Persons 21 or older (other than the parent or guardian) can be held liable for damages caused by intoxication of a minor under 18 if the adult knowingly provided alcoholic beverages to a minor or knowingly allowed the minor to be served or provided alcoholic beverages on the premises owned or leased by the adult.


Sale to a minor is a class A misdemeanor, punishable by a fine up to $4,000, confinement up to a year in jail, or both.

Zero Tolerance Law


In Texas it is illegal for a person under 21 to operate a motor vehicle in a public place while having ANY detectable amount of alcohol in their system. On September 1, 2009, this law was expanded to include watercraft in addition to motor vehicles.



  1. The consequences for the minor on the first offense of driving under the influence of alcohol:

    • Class C misdemeanor, punishable by a fine up to $500

    • Attendance at an alcohol awareness class

    • 20 to 40 hours of mandatory community service

    • 60 days driver's license suspension. The minor would not be eligible for an occupational license for the first 30 days.



  2. A second offense increases the consequences to:

    • Class C misdemeanor, punishable by a fine up to $500

    • Attendance at an alcohol awareness class at the judge's discretion

    • 40 to 60 hours of mandatory community service

    • 120 days driver's license suspension. The minor would not be eligible for an occupational license for the first 90 days.



  3. A third offense is not eligible for deferred adjudication. The minor's driver's license is suspended for 180 days and an occupational license may not be obtained for the entire suspension period. If the minor is 17 years of age or older, the fine increases to $500 to $2,000, confinement in jail for up to 180 days, or both.

Clearly we have a conflict here between science and belief. Would those who argue that the law must always side with the science therefore suggest that any individual under the age of 21 who received communion under both species ought to be subject to the penalties for underage consumption of an alcoholic beverage? Ought a priest, deacon, or Eucharistic minister who allows such an individual to partake from the chalice be prosecuted for supplying alcohol to a minor? Would it be a violation of religious liberty for the police to set up a checkpoint down the block from a Catholic church and flag down cars driven by those who appear under the age of 21 in order to check to make sure they are not blowing any detectable level of alcohol? After all, this would be the enforcement of laws of general application regarding an area of important public policy.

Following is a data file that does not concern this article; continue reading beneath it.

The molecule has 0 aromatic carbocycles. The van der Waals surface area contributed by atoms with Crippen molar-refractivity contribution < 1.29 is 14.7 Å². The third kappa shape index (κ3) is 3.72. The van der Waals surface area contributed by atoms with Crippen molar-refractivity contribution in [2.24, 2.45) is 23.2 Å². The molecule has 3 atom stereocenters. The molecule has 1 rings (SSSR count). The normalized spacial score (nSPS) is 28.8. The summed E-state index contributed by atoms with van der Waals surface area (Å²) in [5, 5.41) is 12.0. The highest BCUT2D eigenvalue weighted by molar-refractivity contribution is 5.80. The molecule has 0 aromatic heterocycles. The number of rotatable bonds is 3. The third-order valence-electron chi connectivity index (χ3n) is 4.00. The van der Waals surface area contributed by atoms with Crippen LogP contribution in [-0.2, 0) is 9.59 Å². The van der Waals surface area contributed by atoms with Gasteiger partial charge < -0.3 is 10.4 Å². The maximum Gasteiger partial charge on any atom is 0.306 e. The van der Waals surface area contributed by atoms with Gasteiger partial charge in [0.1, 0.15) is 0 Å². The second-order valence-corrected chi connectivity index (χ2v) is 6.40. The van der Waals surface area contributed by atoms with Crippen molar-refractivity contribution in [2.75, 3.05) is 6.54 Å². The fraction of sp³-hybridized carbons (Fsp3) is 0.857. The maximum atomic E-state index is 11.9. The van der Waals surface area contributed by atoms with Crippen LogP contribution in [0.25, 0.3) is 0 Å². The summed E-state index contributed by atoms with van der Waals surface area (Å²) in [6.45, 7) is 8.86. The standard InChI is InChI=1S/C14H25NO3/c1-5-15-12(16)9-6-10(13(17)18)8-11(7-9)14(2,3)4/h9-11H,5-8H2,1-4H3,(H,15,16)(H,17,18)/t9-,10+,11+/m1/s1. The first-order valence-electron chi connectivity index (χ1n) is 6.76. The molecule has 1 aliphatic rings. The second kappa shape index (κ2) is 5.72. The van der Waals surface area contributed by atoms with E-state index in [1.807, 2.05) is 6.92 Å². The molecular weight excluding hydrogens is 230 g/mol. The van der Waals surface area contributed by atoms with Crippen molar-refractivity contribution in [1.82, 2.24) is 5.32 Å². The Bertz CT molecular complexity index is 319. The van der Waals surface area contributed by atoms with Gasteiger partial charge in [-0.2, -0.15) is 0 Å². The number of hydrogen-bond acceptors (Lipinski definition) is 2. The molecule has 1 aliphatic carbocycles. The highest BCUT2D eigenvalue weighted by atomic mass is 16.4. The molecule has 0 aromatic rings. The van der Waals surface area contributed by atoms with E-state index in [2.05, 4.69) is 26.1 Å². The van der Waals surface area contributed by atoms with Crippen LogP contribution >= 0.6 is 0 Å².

I suspect that most Americans -- even those who in the Hobby Lobby case argue that "belief should not trump science in free exercise cases" -- would find such practices repulsive and not the least restrictive means of accomplishing the compelling government interest of preventing underage consumption of alcohol. The burden on free exercise of religion is in such a case much too great to be viewed as anything other than a violation of the Religious Freedom Restoration Act -- and likely of the First Amendment itself (although perhaps not the latter, given Employment Division v. Smith).

So look at the situation that existed prior to Hobby Lobby. Regardless of whether or not science views the actions of the four medications in question as abortifacient, it is not unreasonable (nor even outside of the mainstream of Christianity) for the Green family to believe that it is in fact an abortifacient because of a different, theologically based, view of when human life begins. The question then becomes if the government's imposition of the mandate to provide those medications is the least restrictive means of ensuring access to them. Given the existence of the alternate method for providing them created for religious non-profit corporations, it is impossible to argue that the mandate is the least restrictive means of accomplishing the government's goal. It was therefore essential that the Supreme Court rule as it did in this case -- just as it would be for it to rule that enforcing the three provisions of Texas law cited above to prosecute individuals distributing or receiving Holly Communion would fall short of the least restrictive means of accomplishing the goals of the law.